A single loose B-nut on an aircraft engine could lead to serious damage from leaking fluid lines and hoses. To ensure B-nuts are properly tightened, mechanics must frequently consult maintenance manuals – a time-consuming and cumbersome process. But, with Upskill’s Skylight augmented reality (AR) platform, combined with Glass Enterprise Edition smart glasses and an Atlas Copco digital torque wrench, GE Aviation mechanics have made the process much more streamlined.
Augmented reality in aircraft maintenance is preferred
After six-months, GE Aviation found it could increase efficiency by 8-12 percent when torquing B-nuts. Participating mechanics noted that they prefer the AR-powered process to traditional maintenance methods, while 85 percent said they believe the new system will reduce errors.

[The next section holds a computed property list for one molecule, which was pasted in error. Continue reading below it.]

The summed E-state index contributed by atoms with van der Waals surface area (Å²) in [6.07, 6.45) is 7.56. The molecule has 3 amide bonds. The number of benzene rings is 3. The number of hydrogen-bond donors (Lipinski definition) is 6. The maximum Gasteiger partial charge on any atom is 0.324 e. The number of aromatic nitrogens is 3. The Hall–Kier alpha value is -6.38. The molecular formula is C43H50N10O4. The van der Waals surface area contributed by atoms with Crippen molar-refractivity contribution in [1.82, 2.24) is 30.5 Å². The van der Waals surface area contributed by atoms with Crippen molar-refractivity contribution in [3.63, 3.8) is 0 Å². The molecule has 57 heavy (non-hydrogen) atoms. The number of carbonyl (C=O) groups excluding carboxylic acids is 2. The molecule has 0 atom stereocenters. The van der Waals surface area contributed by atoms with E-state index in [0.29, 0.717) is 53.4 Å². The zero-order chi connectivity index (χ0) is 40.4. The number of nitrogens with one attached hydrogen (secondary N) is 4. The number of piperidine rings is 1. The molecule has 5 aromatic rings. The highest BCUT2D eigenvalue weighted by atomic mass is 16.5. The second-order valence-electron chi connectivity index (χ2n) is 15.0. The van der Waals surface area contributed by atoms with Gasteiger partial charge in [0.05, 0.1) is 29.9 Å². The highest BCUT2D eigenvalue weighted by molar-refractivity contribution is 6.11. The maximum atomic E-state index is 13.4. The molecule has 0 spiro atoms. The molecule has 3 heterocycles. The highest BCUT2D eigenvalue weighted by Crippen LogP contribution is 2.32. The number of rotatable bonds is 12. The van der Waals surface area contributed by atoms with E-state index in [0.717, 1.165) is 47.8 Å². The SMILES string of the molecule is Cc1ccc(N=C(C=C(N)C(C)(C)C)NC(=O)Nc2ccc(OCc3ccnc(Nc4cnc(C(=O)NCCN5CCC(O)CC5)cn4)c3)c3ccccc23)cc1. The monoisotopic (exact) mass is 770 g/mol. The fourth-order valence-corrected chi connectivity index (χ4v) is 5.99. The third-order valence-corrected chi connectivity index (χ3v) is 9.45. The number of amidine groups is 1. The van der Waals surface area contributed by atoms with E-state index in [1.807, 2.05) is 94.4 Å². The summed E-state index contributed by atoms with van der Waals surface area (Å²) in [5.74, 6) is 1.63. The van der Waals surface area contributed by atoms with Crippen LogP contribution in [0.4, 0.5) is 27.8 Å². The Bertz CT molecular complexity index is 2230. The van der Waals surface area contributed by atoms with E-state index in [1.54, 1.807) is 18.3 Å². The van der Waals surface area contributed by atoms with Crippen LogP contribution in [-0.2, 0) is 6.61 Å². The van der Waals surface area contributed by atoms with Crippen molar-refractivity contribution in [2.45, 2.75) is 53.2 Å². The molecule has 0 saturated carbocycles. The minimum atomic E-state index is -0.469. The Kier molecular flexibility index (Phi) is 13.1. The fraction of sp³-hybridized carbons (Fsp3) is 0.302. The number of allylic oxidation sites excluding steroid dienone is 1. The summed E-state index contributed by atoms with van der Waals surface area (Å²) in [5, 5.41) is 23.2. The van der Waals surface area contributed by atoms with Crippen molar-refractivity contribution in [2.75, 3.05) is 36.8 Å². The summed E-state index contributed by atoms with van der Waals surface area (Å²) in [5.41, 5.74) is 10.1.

Jay Kim, Upskill’s chief strategy officer, recently commented to MRO Network that three to six months is a common timeframe to see success from smart-glass pilot projects – a process that involves IT integrations, identifying the right use cases, creating a storyboard, implementing the project and then assessing the results. But, now that its pilot is complete, GE Aviation believes that it will be even easier and faster to get the next use case up and running. The company now is interested in rolling out the technology to manufacturing and maintenance applications, such as engine module assembly and on-wing support.
Read the full article in MRO Network.